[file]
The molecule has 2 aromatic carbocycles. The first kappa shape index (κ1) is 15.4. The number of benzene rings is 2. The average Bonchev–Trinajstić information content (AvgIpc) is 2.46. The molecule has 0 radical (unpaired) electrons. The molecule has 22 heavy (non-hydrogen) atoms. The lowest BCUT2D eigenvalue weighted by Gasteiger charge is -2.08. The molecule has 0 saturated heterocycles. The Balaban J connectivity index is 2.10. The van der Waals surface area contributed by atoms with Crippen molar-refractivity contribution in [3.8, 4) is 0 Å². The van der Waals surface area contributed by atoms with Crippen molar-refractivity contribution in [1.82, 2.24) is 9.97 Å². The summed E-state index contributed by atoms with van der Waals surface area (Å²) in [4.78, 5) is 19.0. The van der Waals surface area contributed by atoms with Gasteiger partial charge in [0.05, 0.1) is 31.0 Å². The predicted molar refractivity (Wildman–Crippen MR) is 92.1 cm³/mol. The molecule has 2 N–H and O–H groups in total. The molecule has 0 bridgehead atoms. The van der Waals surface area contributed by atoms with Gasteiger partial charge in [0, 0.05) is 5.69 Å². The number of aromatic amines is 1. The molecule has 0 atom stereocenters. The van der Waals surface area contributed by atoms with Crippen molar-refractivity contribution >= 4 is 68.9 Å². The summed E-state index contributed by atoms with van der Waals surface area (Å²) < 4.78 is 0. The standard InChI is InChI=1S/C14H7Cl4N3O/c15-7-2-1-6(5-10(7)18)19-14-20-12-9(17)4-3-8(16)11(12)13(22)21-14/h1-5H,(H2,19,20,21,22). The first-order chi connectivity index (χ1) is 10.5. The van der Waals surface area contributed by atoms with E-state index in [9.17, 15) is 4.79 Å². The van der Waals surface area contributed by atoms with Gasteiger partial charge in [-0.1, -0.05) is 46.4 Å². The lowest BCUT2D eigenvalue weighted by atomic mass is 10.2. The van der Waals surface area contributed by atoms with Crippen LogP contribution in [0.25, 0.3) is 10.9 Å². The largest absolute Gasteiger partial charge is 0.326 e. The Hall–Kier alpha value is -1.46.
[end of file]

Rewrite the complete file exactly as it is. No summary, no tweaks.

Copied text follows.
The molecule has 2 aromatic carbocycles. The first kappa shape index (κ1) is 15.4. The number of benzene rings is 2. The average Bonchev–Trinajstić information content (AvgIpc) is 2.46. The molecule has 0 radical (unpaired) electrons. The molecule has 22 heavy (non-hydrogen) atoms. The lowest BCUT2D eigenvalue weighted by Gasteiger charge is -2.08. The molecule has 0 saturated heterocycles. The Balaban J connectivity index is 2.10. The van der Waals surface area contributed by atoms with Crippen molar-refractivity contribution in [3.8, 4) is 0 Å². The van der Waals surface area contributed by atoms with Crippen molar-refractivity contribution in [1.82, 2.24) is 9.97 Å². The summed E-state index contributed by atoms with van der Waals surface area (Å²) in [4.78, 5) is 19.0. The van der Waals surface area contributed by atoms with Gasteiger partial charge in [0.05, 0.1) is 31.0 Å². The predicted molar refractivity (Wildman–Crippen MR) is 92.1 cm³/mol. The molecule has 2 N–H and O–H groups in total. The molecule has 0 bridgehead atoms. The van der Waals surface area contributed by atoms with Gasteiger partial charge in [0, 0.05) is 5.69 Å². The number of aromatic amines is 1. The molecule has 0 atom stereocenters. The van der Waals surface area contributed by atoms with Crippen molar-refractivity contribution >= 4 is 68.9 Å². The summed E-state index contributed by atoms with van der Waals surface area (Å²) < 4.78 is 0. The standard InChI is InChI=1S/C14H7Cl4N3O/c15-7-2-1-6(5-10(7)18)19-14-20-12-9(17)4-3-8(16)11(12)13(22)21-14/h1-5H,(H2,19,20,21,22). The first-order chi connectivity index (χ1) is 10.5. The van der Waals surface area contributed by atoms with E-state index in [9.17, 15) is 4.79 Å². The van der Waals surface area contributed by atoms with Gasteiger partial charge in [-0.1, -0.05) is 46.4 Å². The lowest BCUT2D eigenvalue weighted by atomic mass is 10.2. The van der Waals surface area contributed by atoms with Crippen LogP contribution in [0.25, 0.3) is 10.9 Å². The largest absolute Gasteiger partial charge is 0.326 e. The Hall–Kier alpha value is -1.46.